Thursday, 7 January 2016

December Reads

1. I loved Cloud Atlas and so approached The Bone Clocks with eager anticipation. The two books are not dissimilar in structure, both consisting of interlinked stories across different settings. However, The Bone Clocks focuses on one central character - Holly Sykes - first seen as a teenager in 1980s Kent and then glimpsed at intervals, through point-of-view chapters from different characters, until she is an elderly lady in a dystopian future Ireland. There was lots I enjoyed in this book, but lots I didn't, too: a tendency for the chapters to be given over to fairly tedious detail with no pressing narrative need to do so, and an irritating reliance on dumb cod-sci-fi-speak throughout being just two. Overall, I'm glad I persevered with The Bone Clocks, but it's not something I'd hurry to read again.

2. The story behind Carry On is a complex one. Rainbow Rowell wrote a book, Fangirl, about a teenage girl, Cath, who writes successful fan-fic based on a fictional series of books about a wizard (or mage) called Simon Snow, which are not-so-subtly based on Harry Potter. Although I really liked Fangirl, I wasn't keen on the Simon Snow parts (the action of the novel is interspersed with extracts from both the 'original' Simon Snow books and from Cath's fan fiction), so when I found out that Rowell's new novel was a Simon Snow book - basically a fan-fic of a series she herself had invented - I assumed it'd be terrible. Well, just goes to show you shouldn't make assumptions, because I LOVED Carry On. Simon and his roommate/nemesis Baz are both well realised, and Rowell did a superb job of capturing the cadence and rhythm of British teen speak. And yes, it is basically Harry/Draco slash-fic but it's entertaining as all get out and the central romance is gloriously sweet.

3. The Woman In Blue* is the latest in the series about Ruth Galloway, a forensic archeologist who, it seems, gets dragged into every murder investigation in North Norfolk. This one involves threatening letters to female priests, ghostly sightings, and the murder of a young model in the village of Walsingham. As Thomas and I spent a week there on holiday in October, I particularly enjoyed this book as the descriptions of the slightly eerie village are spot-on.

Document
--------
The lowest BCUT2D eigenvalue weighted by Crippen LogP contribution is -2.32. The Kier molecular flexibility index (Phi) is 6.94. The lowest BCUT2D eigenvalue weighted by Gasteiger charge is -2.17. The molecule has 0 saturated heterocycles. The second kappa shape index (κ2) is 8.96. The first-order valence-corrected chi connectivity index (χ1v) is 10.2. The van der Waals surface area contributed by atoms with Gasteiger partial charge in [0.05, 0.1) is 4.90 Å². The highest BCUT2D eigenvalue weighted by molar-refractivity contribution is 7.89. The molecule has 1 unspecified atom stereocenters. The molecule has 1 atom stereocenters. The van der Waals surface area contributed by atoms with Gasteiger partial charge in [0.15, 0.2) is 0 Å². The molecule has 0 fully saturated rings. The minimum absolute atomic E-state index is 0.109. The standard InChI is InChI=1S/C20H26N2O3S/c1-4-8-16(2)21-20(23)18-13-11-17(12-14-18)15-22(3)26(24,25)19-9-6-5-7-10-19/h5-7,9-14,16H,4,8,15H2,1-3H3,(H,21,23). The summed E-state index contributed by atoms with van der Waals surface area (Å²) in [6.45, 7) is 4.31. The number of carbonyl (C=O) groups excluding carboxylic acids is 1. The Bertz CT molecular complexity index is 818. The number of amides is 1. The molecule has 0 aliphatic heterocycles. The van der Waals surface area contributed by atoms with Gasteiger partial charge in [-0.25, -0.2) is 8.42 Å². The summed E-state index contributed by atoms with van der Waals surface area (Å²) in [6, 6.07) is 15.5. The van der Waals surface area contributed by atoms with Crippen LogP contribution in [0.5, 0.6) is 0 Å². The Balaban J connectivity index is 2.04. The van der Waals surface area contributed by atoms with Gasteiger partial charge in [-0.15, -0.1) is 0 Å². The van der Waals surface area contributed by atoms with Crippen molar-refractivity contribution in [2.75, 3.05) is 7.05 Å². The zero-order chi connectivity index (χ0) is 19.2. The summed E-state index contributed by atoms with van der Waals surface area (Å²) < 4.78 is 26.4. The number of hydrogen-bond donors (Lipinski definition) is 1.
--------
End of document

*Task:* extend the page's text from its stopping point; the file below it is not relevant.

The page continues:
4. I've only read a couple of Sayers' famous Golden Age of Crime novels featuring Lord Peter Whimsey and, on the evidence of The Nine Tailors  I won't necessarily rush to read more.  It's not that I didn't enjoy it - I did, especially some very Christie-esque touches of humour - but it seemed to go on forever, with a tedious amount of detail about campanology that wasn't necessary for the plot.

5. A Boy Called Christmas is the story of a young boy, Nikolas, in 18th Century Finland and its entirely sentimental and emotionally manipulative, but enjoyable nevertheless. Kids will love it - exploding troll heads, cute mouse sidekicks, Father Christmas in-jokes and all - and this adult liked it a lot too.

6. Hush Hush is a hugely enjoyable psychological thriller in the vein of Gone Girl. A mother drives to the river near her Baltimore home and sits under a tree to shelter from the boiling sun. Meanwhile, her two month old baby cooks inside her car. A decade later, she's back in town and financing a film about post-partum psychosis. And, as is par for the course, all is not what it seems: with the mother (Melisandre, which made me think, distractingly, of GoT) and her ex-husband coming across as nasty pieces of work, and their surviving daughters both having hidden agendas too. The character of Tess Monaghan, a PI who has been recruited to help with security arrangements for Melisandre and through whose eyes we view much of the action, was immediately likeable and I quite liked that some threads of the narrative were left unsolved, although others may find that irritating.

7. 8. & 9. was looking for something to read that wouldn't require me to think too hard, and ended up re-reading a load of YA romances: To All The Boys I've Loved Before (which I reviewed here), Fangirl (and what do you know? I actually quite liked the Simon sections this time!) and the very festive short story collection My True Love Gave To Me (reviewed last December).

10. And while I was rereading Fangirl, I decided to give Landline another try, which I hadn't entirely liked on my first read. Set at Christmas, it's an It's A Wonderful Life-esque tale of only knowing what you've got until you almost lose it, but I have to say it's still not my favourite Rowell.